This is just the beginning, scroll down to see images of Castle Rushen’s actual prison cells and “hangman belt” in the old days…

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Travel

Part 2 of 5: Travelogue in Isle of Man (Snaefell, Laxey Wheel, The Sound, Point of Ayre)

Read part 1 HERE (intro to Isle of Man, where I stayed), part 3 HERE (Castle Rushen, Peel Castle, Old Grammer School), part 4 HERE (Bradda Glen, Cregneash village & ancient churches) & part 5 HERE (Manx museum).

 I took these images using a Sony A5000 & iPhone 6.

SNAEFELL MOUNTAIN

We hopped on the Snaefell Mountain Railway from Laxey town, which climbed 2036 feet above sea level to the summit of IOM.

Snaefell, which means ‘Snow Mountain’ in Norse/Viking terms, is the only place where you can squint at all the kingdoms on a clear day, which includes England, Ireland, Scotland and Wales.

This old Victorian enterprise that stretches 5 miles has been running since 1895 and is the only electric mountain railway in the British Isles.

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The backyard
Travel

Part 1 of 5: Travelogue in Isle of Man

Read part 1 HERE (intro to Isle of Man, where I stayed), part 2 HERE (Snaefell, Laxey Wheel, The Sound, Point of Ayre), part 3 HERE (Castle Rushen, Peel Castle, Old Grammer School), part 4 HERE(Bradda Glen, Cregneash village & ancient churches) & part 5 HERE (Manx museum).

Few months ago, I flew 20+ hours from Singapore -> Doha -> Manchester -> before finally hopping aboard FlyBe, a domestic propeller plane, en route to Isle of Man (IOM); a self-governing crown dependency in the middle of the Irish Sea, inhabited since before 6500 BC.

I wanted to capsulate my entire experience in one post but while filtering through hundreds of images at 3am from eerie medieval castles (bad decisions at night as usual) to mountains, I decided to split up my posts to give justice to this ethereal Tolkien-like land.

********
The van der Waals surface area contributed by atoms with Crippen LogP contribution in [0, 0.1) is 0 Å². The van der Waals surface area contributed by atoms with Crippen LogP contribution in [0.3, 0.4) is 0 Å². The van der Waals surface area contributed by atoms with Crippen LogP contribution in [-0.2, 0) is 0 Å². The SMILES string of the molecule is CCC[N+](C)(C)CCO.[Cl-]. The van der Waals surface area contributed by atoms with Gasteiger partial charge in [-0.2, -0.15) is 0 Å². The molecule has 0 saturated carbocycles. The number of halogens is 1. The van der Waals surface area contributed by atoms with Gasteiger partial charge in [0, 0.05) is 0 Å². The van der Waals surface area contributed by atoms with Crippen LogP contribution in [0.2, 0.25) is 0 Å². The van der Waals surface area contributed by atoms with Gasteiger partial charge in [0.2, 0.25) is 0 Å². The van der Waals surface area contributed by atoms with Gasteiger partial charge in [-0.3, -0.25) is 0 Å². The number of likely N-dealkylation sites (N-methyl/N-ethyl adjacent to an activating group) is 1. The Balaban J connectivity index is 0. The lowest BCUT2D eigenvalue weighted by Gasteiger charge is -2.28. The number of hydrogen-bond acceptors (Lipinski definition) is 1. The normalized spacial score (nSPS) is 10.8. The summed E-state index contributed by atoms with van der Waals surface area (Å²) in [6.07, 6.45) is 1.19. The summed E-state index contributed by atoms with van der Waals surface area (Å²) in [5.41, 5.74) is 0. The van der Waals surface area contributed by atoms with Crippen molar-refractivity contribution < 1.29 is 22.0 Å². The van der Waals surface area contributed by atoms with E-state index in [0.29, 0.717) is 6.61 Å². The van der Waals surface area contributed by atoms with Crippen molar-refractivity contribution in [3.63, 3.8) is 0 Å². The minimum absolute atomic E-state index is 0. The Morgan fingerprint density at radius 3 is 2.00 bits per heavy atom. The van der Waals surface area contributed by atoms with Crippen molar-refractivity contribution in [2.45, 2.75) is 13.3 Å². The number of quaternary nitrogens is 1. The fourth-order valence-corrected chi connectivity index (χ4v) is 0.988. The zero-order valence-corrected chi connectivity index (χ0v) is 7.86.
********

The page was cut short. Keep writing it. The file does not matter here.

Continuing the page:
This post will cover the little bits: intro to IOM, aunt’s home in Ramsey town, random snapshots etc. 

Though seemingly innocuous, this ancient island is steeped with myths of malevolent spirits, faeries, hounds and…vampires. To a point where their typical souvenir shop don’t just sell knick knacks and pamphlets with 70% ads, but REAL books about “mysterious deaths in IOM”. They have a FAIRY BRIDGE too, where you have to greet hello whenever you pass.

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Japan, Travel

Inside Abashiri Prison: Housing Japan’s Dangerous Criminals Since 1890s

Up the winding roads of Hokkaido to the northernmost tip of Japan, I spent a day in Abashiri that was tucked in the eastern part of Okhotsk Subprefecture. The Sea of Okhotsk divides Japan from Russia.

During my stay, I wandered into one of Japan’s earliest maximum security prisons that has incarcerated Japan’s dangerous criminals since the Meiji era. Built in the 1890s, 1200 prisoners across Japan were sent here to build the roads today that were meant to be a military path to counter Russia.

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Japan, Travel

Ishiya Chocolate Factory, Sapporo Japan

If there’s one thing better than the crunch of butter cookies, then it has to be visiting a factory where all the magic’s baked.

I finally location tagged-off Hokkaido during my last Japan trip and the iconic Ishiya factory was a mandatory pitstop to unveil Sapporo’s chocolatey pride; Shiroi Koibito (白い恋人) cookies, the flagship product of Ishiya company.

No, there were no oompa loompas sadly, but there was a little bit of magic behind this mandatory souvenir gift one would (still) gladly receive from 80% of friends who visit Japan.

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France, Travel

France 2014: My Sister’s Big Fat Wedding

Last August, I flew 10,781km from Singapore to the Charles de Gaulle airport, Paris.

It’s been practically half a year since my virgin trip to Europe, and each memory still itches like a scab. I miss it terribly.

It wasn’t just a holiday to France – my sister got married there, I stayed with my brother-in-law’s family and I finally stepped foot on a place I’ve always wanted to visit.

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Travel, Vietnam

Ho Chi Minh, Vietnam, August 2014

I had to head down to Ho Chi Minh city (HCMC) initially for work as we (Les Amis Group) recently opened 2 new outlets – Sorae and San Fu Lou, middle-upper tier Japanese and Cantonese restaurant concepts respectively.

However, the openings were postponed to a week later so it became an 80% leisure 20% business trip.